I was certainly unprepared for the technicality of the course, even though I had read so much about it and watched so many videos of others running on it. The giant and even smaller rocks became relentless and frustrating, and I fell pretty hard three times. Surprisingly, I only fell three times because I must have kicked rocks and caught myself from tripping at least two dozen times in the last 20 miles. Right before picking up Mike as my pacer at the mile 37 aid station, I lost sight of the orange trail marking flags after one of the many river crossings. I have trained myself to be on the lookout for course markings, knowing my history of getting lost and my need for route-finding skills. I became discouraged and wandered around in the wash for about ten minutes, going back and forth, afraid of getting too far off course. Another pack caught up with me, and together, we found the trail and set off to the desired aid station.
I arrived about 45 minutes later than expected and again downshifted my expectations. I was no longer in a hurry and took my time restocking what I might need to reach the finish. Being the excellent coach and pacer, Mike was excited to see me and tried every trick to get me moving well. He set little goals for us to catch the runners ahead and would encourage me when we’d start gaining. Mike reminded me of the little strategies I could try to mix it up and get the body working better and even pulled out some of my favorite motivating quotes I use when things get tough. He made jokes, told stories, and kept me focused on the present. He was incredible, and after seeing how little I had to work with, he allowed me to be in the place I was and readjusted goals once again to just finishing. We suffered together as neither of us wore the smartest shoes for the terrain. The rocks were relentless, and at my pace, the aid stations were taking ages to reach. I continued with my aid station ritual I had settled on for the day and looked forward to checking off each one; dump water on my head, grab three pieces of watermelon and refill water. As we reached mile 51 and I did the math, I noted that I would be well off what I had considered a “C” goal in terms of time. This aid station was right by the highway, and many people were waiting for their runners. I said to Mike, “There is a road right there. We could get a ride to the finish.” Within seconds I knew this was not an option. I reflected on my last blog post about grit and knowing when to back off.
I was not injured, but I had a lot of body aches (obviously). Nothing was wrong with me as I had found a way to appease my stomach with liquid and fruit, but I was so uncomfortable. Everything in me wanted to stop moving. Those reasons were not enough for me to drop, and I knew I could go on as long as I needed with plenty of hours before any cutoff. We soldiered on, realizing that I should have carried a headlamp! Something I joked about before the race, saying that if I needed a headlamp, something was seriously wrong. You never know.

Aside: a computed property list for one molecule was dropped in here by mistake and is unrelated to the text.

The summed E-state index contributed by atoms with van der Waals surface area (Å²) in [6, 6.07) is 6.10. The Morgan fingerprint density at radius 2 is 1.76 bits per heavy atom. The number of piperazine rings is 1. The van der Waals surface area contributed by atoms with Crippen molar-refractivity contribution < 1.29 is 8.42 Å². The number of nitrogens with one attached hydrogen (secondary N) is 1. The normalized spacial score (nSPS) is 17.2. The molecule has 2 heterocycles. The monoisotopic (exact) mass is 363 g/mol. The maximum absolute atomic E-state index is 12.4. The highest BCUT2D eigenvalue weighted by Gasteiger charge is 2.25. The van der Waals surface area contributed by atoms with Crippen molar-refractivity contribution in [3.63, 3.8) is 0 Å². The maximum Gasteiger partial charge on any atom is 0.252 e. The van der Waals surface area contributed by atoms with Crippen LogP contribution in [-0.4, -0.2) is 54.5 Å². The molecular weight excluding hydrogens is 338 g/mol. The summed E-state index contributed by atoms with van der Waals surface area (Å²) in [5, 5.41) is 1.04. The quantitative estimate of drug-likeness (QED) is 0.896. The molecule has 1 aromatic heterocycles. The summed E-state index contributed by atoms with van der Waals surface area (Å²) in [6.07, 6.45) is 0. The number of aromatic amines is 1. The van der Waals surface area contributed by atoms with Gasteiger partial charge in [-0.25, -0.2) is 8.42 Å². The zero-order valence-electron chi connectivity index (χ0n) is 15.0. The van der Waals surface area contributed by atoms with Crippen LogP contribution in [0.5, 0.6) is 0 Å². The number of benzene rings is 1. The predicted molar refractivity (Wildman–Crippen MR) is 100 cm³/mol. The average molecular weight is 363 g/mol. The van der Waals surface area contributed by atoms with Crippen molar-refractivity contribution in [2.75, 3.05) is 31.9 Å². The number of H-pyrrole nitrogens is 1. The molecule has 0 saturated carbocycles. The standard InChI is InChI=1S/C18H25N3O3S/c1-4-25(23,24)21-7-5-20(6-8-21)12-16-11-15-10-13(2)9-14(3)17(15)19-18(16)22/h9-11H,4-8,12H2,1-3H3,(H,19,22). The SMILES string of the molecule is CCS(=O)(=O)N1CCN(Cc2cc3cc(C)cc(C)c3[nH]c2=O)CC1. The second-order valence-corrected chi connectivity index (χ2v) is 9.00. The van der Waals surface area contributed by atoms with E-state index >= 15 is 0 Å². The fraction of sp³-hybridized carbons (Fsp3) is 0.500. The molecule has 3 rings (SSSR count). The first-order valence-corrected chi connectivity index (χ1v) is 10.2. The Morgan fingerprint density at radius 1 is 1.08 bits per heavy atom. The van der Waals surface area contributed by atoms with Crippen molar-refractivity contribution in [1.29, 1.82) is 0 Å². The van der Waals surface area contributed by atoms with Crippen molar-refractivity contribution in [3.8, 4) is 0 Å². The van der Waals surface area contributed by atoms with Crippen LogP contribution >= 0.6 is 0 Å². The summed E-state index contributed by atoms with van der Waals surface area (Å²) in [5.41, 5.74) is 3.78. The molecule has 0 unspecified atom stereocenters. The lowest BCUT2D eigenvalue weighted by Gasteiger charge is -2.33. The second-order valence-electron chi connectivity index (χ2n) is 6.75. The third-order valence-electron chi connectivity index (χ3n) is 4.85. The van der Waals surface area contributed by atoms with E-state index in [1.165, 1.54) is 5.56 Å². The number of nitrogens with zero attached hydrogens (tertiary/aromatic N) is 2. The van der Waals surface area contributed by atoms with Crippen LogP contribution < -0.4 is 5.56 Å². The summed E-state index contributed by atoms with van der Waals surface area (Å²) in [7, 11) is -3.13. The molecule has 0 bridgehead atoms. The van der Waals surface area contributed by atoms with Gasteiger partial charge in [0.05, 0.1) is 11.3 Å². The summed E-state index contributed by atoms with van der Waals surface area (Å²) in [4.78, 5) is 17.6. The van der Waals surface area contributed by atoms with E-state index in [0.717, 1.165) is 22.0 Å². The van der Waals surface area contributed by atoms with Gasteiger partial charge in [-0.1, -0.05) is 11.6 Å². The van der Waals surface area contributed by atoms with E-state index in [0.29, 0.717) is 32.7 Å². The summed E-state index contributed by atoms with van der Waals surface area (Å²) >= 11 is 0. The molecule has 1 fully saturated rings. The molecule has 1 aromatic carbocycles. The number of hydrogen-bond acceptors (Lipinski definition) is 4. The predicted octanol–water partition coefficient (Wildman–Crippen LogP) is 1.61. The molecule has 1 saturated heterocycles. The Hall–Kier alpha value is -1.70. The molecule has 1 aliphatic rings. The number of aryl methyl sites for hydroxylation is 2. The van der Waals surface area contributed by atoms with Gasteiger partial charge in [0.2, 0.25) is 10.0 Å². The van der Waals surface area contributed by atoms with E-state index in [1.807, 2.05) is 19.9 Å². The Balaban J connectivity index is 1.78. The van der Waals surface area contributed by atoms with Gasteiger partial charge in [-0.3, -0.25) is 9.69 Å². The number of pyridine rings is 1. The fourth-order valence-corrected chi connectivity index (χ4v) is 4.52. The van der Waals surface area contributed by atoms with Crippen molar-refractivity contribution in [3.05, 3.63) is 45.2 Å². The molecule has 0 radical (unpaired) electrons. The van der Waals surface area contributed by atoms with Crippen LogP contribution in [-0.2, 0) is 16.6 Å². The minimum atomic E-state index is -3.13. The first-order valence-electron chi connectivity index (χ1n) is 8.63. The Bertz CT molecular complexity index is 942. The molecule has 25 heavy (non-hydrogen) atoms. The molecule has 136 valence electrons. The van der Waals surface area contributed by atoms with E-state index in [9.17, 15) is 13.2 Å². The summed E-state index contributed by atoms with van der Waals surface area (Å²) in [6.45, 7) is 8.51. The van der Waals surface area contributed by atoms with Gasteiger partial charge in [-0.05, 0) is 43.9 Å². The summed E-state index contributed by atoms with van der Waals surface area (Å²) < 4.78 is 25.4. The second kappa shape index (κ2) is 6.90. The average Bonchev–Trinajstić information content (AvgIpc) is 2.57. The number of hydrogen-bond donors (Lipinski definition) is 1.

As we moved into the final aid station doing wonky math (my Garmin was way off from my wandering around looking for the trail hours ago), I thought we should have had two miles left, and a volunteer told us we still had 3.6 miles to the finish. Realizing that I would finish a good bit after 11 hours, we shifted our goals to just getting in before running in the dark on those dang rocks without a light. Mike pointed out hot air balloons in the distance, and I started to notice the incredible desert sunset. We talked about the big ice creams we would get for dinner, and we both decided there was no way we would sign up for the Leadville Trail 100 this year if we got the chance to register. We laughed and finally saw the finish line in the distance. It was over, and I had never felt so happy to stop moving. It was a tough, tough day out there, and it took all I had to draw upon all the things I tell others to find the strength to believe them myself.

While it was far from the race I wanted and expected, I am proud of this one for so many reasons. I fought hard to stay in it and battled a body that had quit before my mind. When my mind started to turn negative, and I wanted to throw in the towel, I did everything I could to shift my focus and look for the good things.

It is two full days since I finished one long hard run before dark. And here are my takeaways.


-The weather could not have been more perfect
-Mike’s company during the final marathon when things got ugly. He always knows how to handle me when things get tough. We laughed and swore at the rocks, and I could not have asked for better company, even through miles of silence (because I was often non-verbal).
-Aravaipa knows how to put on a good race and had such enthusiastic and helpful volunteers
-Another finish line and another chance to add to that perseverance bank, reinforcing that I can do hard things

The BAD:
-Not being able to eat or get anything substantial in my system
-Rocks and more rocks. I was so unprepared for how technical this course felt when I fell apart way earlier than expected.
-Poor shoe choice- I could have used a lot more cushion and less stiff shoes. I limped away with two giant blood blisters under my big toes. This problem popped up less than halfway through the race, and I ran for hours with so much foot pain that I could have prevented.

-Another reminder that we are capable of so much more than we think we are
-You need the bad days to really appreciate the good ones
-Running is hard, and maybe I needed a reminder to respect what I am asking of my body
-Time to work on that downhill running
-Fueling; need to figure this out. Hard to get by on slices of watermelon when pushing your body for so many hours and miles
-While I might be able to fake a 50K, the 100K is not as forgiving
-My husband is awesome
-I really like flowy courses
-Never make big or final decisions when emotional- maybe Im not entirely done running long distances:)